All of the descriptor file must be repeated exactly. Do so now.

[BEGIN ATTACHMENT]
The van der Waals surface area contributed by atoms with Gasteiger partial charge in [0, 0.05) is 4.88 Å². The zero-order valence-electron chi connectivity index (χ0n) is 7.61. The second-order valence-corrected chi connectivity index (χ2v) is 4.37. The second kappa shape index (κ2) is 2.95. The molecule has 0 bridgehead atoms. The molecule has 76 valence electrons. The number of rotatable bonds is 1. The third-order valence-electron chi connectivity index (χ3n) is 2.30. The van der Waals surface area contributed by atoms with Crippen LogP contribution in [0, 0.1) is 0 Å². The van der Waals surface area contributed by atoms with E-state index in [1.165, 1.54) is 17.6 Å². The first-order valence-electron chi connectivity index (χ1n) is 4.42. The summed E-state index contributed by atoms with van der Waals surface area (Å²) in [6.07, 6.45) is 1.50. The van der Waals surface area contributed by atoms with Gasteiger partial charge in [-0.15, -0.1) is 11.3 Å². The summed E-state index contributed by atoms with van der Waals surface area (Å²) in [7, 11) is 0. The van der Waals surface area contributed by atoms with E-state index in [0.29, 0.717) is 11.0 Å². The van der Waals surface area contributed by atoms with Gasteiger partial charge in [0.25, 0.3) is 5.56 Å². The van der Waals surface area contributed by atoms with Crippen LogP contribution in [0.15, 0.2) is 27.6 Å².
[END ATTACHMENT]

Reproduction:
The van der Waals surface area contributed by atoms with Gasteiger partial charge in [0, 0.05) is 4.88 Å². The zero-order valence-electron chi connectivity index (χ0n) is 7.61. The second-order valence-corrected chi connectivity index (χ2v) is 4.37. The second kappa shape index (κ2) is 2.95. The molecule has 0 bridgehead atoms. The molecule has 76 valence electrons. The number of rotatable bonds is 1. The third-order valence-electron chi connectivity index (χ3n) is 2.30. The van der Waals surface area contributed by atoms with Crippen LogP contribution in [0, 0.1) is 0 Å². The van der Waals surface area contributed by atoms with E-state index in [1.165, 1.54) is 17.6 Å². The first-order valence-electron chi connectivity index (χ1n) is 4.42. The summed E-state index contributed by atoms with van der Waals surface area (Å²) in [6.07, 6.45) is 1.50. The van der Waals surface area contributed by atoms with Gasteiger partial charge in [-0.15, -0.1) is 11.3 Å². The summed E-state index contributed by atoms with van der Waals surface area (Å²) in [7, 11) is 0. The van der Waals surface area contributed by atoms with E-state index in [0.29, 0.717) is 11.0 Å². The van der Waals surface area contributed by atoms with Gasteiger partial charge in [0.25, 0.3) is 5.56 Å². The van der Waals surface area contributed by atoms with Crippen LogP contribution in [0.15, 0.2) is 27.6 Å².